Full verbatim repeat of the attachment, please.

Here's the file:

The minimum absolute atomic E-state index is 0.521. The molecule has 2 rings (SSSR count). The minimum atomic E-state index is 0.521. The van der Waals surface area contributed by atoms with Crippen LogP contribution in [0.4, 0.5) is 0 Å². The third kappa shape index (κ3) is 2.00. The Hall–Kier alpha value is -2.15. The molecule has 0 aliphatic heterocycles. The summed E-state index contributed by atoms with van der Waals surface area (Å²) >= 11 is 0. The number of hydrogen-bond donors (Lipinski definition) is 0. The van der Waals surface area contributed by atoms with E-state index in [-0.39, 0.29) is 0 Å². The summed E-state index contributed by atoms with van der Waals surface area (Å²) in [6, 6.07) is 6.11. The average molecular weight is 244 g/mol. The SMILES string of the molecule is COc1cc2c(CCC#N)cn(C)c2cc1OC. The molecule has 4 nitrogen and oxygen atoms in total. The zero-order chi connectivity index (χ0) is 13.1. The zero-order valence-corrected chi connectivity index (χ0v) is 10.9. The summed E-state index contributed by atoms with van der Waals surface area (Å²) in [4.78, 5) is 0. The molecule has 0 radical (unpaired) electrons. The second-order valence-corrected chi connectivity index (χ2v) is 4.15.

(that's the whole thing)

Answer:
The minimum absolute atomic E-state index is 0.521. The molecule has 2 rings (SSSR count). The minimum atomic E-state index is 0.521. The van der Waals surface area contributed by atoms with Crippen LogP contribution in [0.4, 0.5) is 0 Å². The third kappa shape index (κ3) is 2.00. The Hall–Kier alpha value is -2.15. The molecule has 0 aliphatic heterocycles. The summed E-state index contributed by atoms with van der Waals surface area (Å²) >= 11 is 0. The number of hydrogen-bond donors (Lipinski definition) is 0. The van der Waals surface area contributed by atoms with E-state index in [-0.39, 0.29) is 0 Å². The summed E-state index contributed by atoms with van der Waals surface area (Å²) in [6, 6.07) is 6.11. The average molecular weight is 244 g/mol. The SMILES string of the molecule is COc1cc2c(CCC#N)cn(C)c2cc1OC. The molecule has 4 nitrogen and oxygen atoms in total. The zero-order chi connectivity index (χ0) is 13.1. The zero-order valence-corrected chi connectivity index (χ0v) is 10.9. The summed E-state index contributed by atoms with van der Waals surface area (Å²) in [4.78, 5) is 0. The molecule has 0 radical (unpaired) electrons. The second-order valence-corrected chi connectivity index (χ2v) is 4.15.